Okay, not really. But for the first time in over a year and a half, maybe even two years, I went out and “did” first Friday rather than sit in my own space and watch it unfold around me. At the risk of getting some negative feedback or simply ignored, I want to point out some great points, some good points and some areas that could use a bit of improvement, from the point of view of an older person. Yes, I have to admit that perhaps my “disconnect” with the district is that I feel too old at times, a situation brought about by my own doing. And that would be why you ask? Nope, not going to write that down here! We can chat in person if you are truly interested.
Let’s go with the greats first. New spaces, new places and new faces! Tim Carmany’s “The Hub” is in its infancy now, but with time, will grow and expand and becomes an anchor. He is a visionary young man that seems to let nothing bother him that can’t be solved with a smile and a sense of humor. Around the corner is the future home of Journey Studio’s. I will miss my gallery buddy Su Nimon but she and Jeff Dreyer have big plans to bring new work and new ideas to a corner of 4th Street. The facelift alone is worth a swing past.
A one night show event at the CMA was bringing in the crowds as the About Magazine’s First Stop is expanding. It did not hurt that the main galleries have two worthy shows on view, both local artists which often appeals to the GP a bit more than a show with those “real” artists (not my words people so calm down!!). I felt a bit like Miss Barbara on Romper Room (I was on that show once!) as I kept seeing faces I’ve missed due to my absence.
Something I feel could be improved is the signage. The current street level sandwich sign boards are okay when one is upon them, but from a distance and with crowds on the sidewalks, impossible to see. What if tall directional signs like the one used in MASH with the arrows and distances could be put on various corners? Arrows on these posts saying “Environmental Arts 2 blocks”, The Hub 3 blocks” and “The Palace 1 block” could be set about so as to be seen above the heads of people and let them know which way to go and how far. The printed map is great, but most people are really map challenged (I teach orienteering and map reading to scouts and the inability to orient one’s direction is stunning at times.) Also, the printed map pamphlet thingy is a bit overcrowded with text and too small to read. Standing on a corner knowing I have 2 blocks to go down the street would be easier. Colors and logos could be used and maybe the different arts groups/galleries could design their own arrows and then the distances are added by AIS once locations for the posts have been determined. Just think’n out loud…..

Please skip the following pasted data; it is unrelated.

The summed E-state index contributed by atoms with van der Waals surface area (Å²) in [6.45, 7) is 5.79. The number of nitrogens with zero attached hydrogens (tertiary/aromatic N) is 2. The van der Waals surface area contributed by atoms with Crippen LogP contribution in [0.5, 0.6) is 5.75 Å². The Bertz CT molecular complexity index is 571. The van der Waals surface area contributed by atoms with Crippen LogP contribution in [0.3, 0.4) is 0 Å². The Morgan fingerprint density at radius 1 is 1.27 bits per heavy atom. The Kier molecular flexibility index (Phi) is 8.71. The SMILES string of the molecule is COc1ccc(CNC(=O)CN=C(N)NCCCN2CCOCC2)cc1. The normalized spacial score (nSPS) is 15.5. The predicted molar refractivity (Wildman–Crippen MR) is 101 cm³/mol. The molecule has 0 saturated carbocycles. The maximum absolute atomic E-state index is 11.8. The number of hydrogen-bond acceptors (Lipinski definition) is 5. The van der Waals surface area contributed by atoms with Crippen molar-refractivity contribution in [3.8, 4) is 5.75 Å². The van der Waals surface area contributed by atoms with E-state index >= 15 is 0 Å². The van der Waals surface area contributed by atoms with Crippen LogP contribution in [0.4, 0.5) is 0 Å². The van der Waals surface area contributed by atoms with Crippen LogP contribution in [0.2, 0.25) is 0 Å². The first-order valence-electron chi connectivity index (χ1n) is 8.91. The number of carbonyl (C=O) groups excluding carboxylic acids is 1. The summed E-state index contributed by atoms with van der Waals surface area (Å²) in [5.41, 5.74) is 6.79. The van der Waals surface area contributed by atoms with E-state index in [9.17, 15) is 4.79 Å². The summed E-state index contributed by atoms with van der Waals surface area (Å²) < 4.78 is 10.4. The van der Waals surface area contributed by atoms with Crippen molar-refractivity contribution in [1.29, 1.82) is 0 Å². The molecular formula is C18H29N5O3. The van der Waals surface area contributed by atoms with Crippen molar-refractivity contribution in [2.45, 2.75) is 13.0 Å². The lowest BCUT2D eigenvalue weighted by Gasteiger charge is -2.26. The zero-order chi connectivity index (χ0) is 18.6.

Okay, what was annoying was the music. Sorry, but I find loud groups in small places with lots of equipment to be a pain. Not only does the musical group block the movement of people, but when crowds stop to listen and fill the spaces normally used for traffic flow, some of us just don’t bother walking in front of everyone (rather rude to the people and the performer to just pass in front and ignore both) and skip the exhibits. Not every venue is made for acoustical purposes….in one case, the poor singer sounded like a screaming cat as the sound bounced around and back. How can I enjoy your music when it is so loud I cannot make out what you saying? Guess I am just old. One location to which I had never been, I almost missed because a performer (again, very loud and with lots of wires all about) had a group of listeners that completely blocked from view the door to the gallery/shop. I am curious as to how many of these venues pick their performer or if they are just assigned. Perhaps a database of willing musicians could be compiled from which the venues could choose their music so they complement each other a bit better.
One last irritant which is strictly a crowd thing, but to the roaming band of youth who feel the need to stop by every month and convert me….if you keep preaching in my house, I am going to pass the plate…you no pay, you no pray…get it? Rent a tent next time and keep it on the streets old school style.
Back to the good stuff…visit Translations for Impossible Gardens, Kevin Anderson’s Studio for his always outstanding “incredible machines” (I miss that computer game from my children’s era), the work of Margene May, and the fashions of Colette Wasdahl. In Akron, the new Zeber Martell Gallery is outstanding and the art quilts of Connie Bloom at Summit Artspace always impress.